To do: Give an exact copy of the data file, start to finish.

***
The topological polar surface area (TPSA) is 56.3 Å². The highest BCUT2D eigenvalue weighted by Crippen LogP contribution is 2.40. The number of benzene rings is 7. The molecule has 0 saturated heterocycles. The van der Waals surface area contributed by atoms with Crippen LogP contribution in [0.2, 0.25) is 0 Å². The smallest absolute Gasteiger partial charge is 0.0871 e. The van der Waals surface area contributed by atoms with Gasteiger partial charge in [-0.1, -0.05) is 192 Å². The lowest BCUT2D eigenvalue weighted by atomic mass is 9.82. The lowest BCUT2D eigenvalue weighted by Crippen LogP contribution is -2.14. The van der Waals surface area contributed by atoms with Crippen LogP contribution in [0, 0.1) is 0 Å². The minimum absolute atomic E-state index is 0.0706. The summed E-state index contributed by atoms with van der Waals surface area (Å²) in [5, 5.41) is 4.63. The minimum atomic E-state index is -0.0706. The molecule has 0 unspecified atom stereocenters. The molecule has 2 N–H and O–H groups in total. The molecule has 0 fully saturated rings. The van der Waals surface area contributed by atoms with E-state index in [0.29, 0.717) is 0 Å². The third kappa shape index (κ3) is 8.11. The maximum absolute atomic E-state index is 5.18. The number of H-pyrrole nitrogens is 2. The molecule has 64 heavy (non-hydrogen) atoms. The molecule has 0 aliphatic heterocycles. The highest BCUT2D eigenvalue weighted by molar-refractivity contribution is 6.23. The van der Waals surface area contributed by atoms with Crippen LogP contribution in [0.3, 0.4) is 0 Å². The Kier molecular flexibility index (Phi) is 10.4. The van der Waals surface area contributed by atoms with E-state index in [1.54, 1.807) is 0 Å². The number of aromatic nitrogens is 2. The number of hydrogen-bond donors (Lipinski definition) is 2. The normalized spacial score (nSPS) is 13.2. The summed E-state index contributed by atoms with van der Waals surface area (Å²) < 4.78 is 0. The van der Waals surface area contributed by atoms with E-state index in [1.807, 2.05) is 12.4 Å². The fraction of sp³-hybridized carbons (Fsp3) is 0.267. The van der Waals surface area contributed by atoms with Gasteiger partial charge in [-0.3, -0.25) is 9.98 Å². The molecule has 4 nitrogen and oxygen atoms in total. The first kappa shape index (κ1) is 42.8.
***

The topological polar surface area (TPSA) is 56.3 Å². The highest BCUT2D eigenvalue weighted by Crippen LogP contribution is 2.40. The number of benzene rings is 7. The molecule has 0 saturated heterocycles. The van der Waals surface area contributed by atoms with Crippen LogP contribution in [0.2, 0.25) is 0 Å². The smallest absolute Gasteiger partial charge is 0.0871 e. The van der Waals surface area contributed by atoms with Gasteiger partial charge in [-0.1, -0.05) is 192 Å². The lowest BCUT2D eigenvalue weighted by atomic mass is 9.82. The lowest BCUT2D eigenvalue weighted by Crippen LogP contribution is -2.14. The van der Waals surface area contributed by atoms with Crippen LogP contribution in [0, 0.1) is 0 Å². The minimum absolute atomic E-state index is 0.0706. The summed E-state index contributed by atoms with van der Waals surface area (Å²) in [5, 5.41) is 4.63. The minimum atomic E-state index is -0.0706. The molecule has 0 unspecified atom stereocenters. The molecule has 2 N–H and O–H groups in total. The molecule has 0 fully saturated rings. The van der Waals surface area contributed by atoms with E-state index in [0.29, 0.717) is 0 Å². The third kappa shape index (κ3) is 8.11. The maximum absolute atomic E-state index is 5.18. The number of H-pyrrole nitrogens is 2. The molecule has 64 heavy (non-hydrogen) atoms. The molecule has 0 aliphatic heterocycles. The highest BCUT2D eigenvalue weighted by molar-refractivity contribution is 6.23. The van der Waals surface area contributed by atoms with Crippen LogP contribution in [0.3, 0.4) is 0 Å². The Kier molecular flexibility index (Phi) is 10.4. The van der Waals surface area contributed by atoms with E-state index in [1.54, 1.807) is 0 Å². The number of aromatic nitrogens is 2. The number of hydrogen-bond donors (Lipinski definition) is 2. The normalized spacial score (nSPS) is 13.2. The summed E-state index contributed by atoms with van der Waals surface area (Å²) < 4.78 is 0. The van der Waals surface area contributed by atoms with E-state index in [1.807, 2.05) is 12.4 Å². The fraction of sp³-hybridized carbons (Fsp3) is 0.267. The van der Waals surface area contributed by atoms with Gasteiger partial charge in [-0.3, -0.25) is 9.98 Å². The molecule has 4 nitrogen and oxygen atoms in total. The first kappa shape index (κ1) is 42.8.